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The sad irony of youth participation in election violence
June 24, 2016

Two seated men talking (USAID)
Nigeria’s popular #VoteNotFight campaign in 2015 helped keep contentious elections relatively peaceful. (USAID)

In many countries, especially those that have recently endured conflict, elections are unfortunately marred by violence and young people “are definitely on the front lines” of it, according to Michael Jobbins. Jobbins is the director of global affairs and partnerships at Search for Common Ground, a Washington-based nongovernmental organization working on conflict resolution around the world.

As part of his job, Jobbins has monitored projects to support free and fair elections and electoral education programs in some African countries. He said that in the aftermath of electoral clashes, “the bodies that you see out there are the young who are out there dying in the streets, clashing with other young people to advance the interests of the older generation.”

The goal of inciting violence is to disrupt the electoral process and political campaigns or to repress voter turnout and thereby deny the legitimacy of opposing points of view, he said.

But Jobbins said it is difficult for many to resist resorting to violence when their country’s elections aren’t fair, are poorly run or are not transparent. For young people who do not have meaningful ways to participate in politics on their own behalf, such as through youth movements and organizations, they may see their only role in a process dominated by older generations as “agents rallying people up in the streets for a little bit of cash.”

“It’s kind of a sad irony that young people should have the most incentive to envision the long term and invest in the future, but in fact, young people are the most likely to be manipulated to sacrifice their own long-term interests and maybe even their lives for the sake of the older generation in power,” he said.


But more young people are recognizing this situation and actively opposing election violence. Deborah Thornton, a professional associate in the public affairs section at the U.S. Embassy in Monrovia, recently helped facilitate sessions for young women on elections and democracy that included using the YALI Network’s online course “Understanding Elections and Civic Responsibility.” She said at the end of the sessions the women resoundingly voiced their opposition to violence.

“The kids in general don’t want fighting,” she said, and one big reason is their shared experience of conflict.

“They’ve all lived and their families have lived through what happened with the 20 years of civil war, and they understand how that violence can get out of control … and they don’t want to go back. They’re looking to go forward,” Thornton said.

That kind of feeling was exhibited in Nigeria’s 2015 election with the “Vote Not Fight” campaign, where young people joined with the media, artistic community, civil society and nongovernmental organizations in a mass mobilization to demonstrate “the will of the people to see the elections go peacefully,” Jobbins said.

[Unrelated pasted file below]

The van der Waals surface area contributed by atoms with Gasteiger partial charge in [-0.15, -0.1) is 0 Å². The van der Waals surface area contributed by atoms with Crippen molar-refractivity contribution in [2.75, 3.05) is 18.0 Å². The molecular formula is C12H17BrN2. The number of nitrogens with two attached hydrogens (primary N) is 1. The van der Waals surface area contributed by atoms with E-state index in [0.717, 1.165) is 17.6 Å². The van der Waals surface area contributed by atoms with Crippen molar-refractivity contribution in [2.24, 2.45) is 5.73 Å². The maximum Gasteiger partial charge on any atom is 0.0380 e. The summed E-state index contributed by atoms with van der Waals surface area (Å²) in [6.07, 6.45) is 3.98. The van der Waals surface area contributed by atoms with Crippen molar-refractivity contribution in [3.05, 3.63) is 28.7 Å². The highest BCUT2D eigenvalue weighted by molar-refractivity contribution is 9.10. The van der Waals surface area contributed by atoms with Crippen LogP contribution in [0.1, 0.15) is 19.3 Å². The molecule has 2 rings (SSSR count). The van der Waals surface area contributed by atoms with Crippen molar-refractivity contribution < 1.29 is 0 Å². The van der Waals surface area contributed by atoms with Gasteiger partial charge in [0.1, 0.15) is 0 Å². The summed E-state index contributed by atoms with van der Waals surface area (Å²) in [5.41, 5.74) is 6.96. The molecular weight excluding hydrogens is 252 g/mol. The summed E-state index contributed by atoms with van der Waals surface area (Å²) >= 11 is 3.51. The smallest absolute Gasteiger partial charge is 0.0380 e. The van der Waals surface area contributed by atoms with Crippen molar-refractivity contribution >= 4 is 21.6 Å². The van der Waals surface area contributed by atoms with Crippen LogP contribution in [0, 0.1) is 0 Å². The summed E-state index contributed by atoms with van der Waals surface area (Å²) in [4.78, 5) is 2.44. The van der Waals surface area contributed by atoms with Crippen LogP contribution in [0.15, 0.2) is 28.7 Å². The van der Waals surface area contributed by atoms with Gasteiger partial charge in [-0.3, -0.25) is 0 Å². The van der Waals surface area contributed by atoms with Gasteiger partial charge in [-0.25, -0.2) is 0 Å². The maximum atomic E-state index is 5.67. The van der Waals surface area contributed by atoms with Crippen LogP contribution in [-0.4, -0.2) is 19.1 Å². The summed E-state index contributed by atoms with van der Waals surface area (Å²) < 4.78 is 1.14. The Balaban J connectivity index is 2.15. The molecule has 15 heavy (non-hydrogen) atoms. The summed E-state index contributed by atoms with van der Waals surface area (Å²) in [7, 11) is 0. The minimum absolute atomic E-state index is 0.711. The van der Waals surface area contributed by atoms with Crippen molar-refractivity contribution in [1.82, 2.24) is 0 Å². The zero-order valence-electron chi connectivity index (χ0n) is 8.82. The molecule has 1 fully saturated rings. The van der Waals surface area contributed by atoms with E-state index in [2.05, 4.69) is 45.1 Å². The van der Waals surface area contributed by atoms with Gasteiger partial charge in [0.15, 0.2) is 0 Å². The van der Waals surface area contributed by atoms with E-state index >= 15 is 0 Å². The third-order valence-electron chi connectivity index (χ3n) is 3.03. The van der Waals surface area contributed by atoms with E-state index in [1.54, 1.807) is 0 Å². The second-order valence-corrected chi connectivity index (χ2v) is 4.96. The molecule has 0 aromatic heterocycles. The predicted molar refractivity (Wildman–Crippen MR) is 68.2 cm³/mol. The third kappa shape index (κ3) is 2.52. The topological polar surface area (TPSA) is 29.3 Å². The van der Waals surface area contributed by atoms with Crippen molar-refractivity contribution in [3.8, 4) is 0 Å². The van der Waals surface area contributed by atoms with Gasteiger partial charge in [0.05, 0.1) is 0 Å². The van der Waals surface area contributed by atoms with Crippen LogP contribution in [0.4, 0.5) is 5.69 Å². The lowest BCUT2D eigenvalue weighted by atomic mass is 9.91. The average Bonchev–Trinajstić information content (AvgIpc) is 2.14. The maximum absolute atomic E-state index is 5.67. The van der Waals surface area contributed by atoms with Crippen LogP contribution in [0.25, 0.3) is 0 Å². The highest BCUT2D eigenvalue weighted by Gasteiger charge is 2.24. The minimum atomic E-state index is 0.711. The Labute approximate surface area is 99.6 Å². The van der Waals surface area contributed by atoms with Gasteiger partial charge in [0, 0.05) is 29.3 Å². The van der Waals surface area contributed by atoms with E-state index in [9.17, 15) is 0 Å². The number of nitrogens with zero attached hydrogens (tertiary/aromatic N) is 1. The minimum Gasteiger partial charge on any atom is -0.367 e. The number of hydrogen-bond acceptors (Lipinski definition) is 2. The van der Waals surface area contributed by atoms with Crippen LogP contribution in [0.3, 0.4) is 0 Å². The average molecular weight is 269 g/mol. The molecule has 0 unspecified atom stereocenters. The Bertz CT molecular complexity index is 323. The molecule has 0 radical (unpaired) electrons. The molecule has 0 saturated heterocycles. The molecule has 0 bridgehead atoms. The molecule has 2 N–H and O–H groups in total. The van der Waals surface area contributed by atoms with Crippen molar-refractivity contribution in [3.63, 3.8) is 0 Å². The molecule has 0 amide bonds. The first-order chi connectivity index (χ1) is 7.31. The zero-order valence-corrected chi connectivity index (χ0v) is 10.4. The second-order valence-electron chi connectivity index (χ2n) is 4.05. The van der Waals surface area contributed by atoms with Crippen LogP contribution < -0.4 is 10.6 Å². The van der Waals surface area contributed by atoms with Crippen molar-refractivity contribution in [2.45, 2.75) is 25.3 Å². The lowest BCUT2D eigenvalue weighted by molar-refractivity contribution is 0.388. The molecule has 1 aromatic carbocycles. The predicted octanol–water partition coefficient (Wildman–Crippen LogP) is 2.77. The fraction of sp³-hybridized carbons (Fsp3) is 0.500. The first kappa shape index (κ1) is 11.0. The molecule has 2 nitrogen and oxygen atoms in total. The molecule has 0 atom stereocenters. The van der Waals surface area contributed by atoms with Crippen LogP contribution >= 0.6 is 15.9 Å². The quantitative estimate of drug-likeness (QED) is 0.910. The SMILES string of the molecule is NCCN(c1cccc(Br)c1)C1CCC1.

“From the most elite to the ordinary people, there was a recognition that the elections risked being contentious and everyone needed to do their part to prevent that and to accept the result,” he said. The campaign’s success surprised many observers who had predicted a bloody process.


Jobbins said many older people “talk about young people like they are a problem to be solved” or tell them to be patient as “the leaders of tomorrow.”

“In fact, young people are the leaders of today. And young people are voters and the majority of voters in Africa,” he said. “It’s wrong to think about preventing young people’s participation in violence without also encouraging young people’s participation in the elections process themselves in a constructive way.”

The international community has recently thrown its support behind this idea in the form of United Nations Security Council Resolution 2250 concerning youth, peace and security. The measure encourages countries to incorporate young people as partners in promoting peace and security and to give them a real say in how they are governed.

“It’s an opportunity for rising young leaders to take advantage of that and use it as they interact with their governments, because there is a growing international awareness that young people have to have a seat at the table just like women, and just like people who need to have a stake in peace and security,” Jobbins said.

Want to learn more? Check out the U.N.’s toolkit on Resolution 2250 for ideas on how to use this new resource for youth participation. You can also discover more about getting involved for political and social change by taking the YALI Network online course on “Understanding Elections and Civic Responsibility.” The three-part course covers the role of citizens in the electoral process, how to exercise civic responsibility, and how to hold officials accountable. Then, after you’ve earned your certificate, share with others what you’ve learned through hosting a #YALILearns event!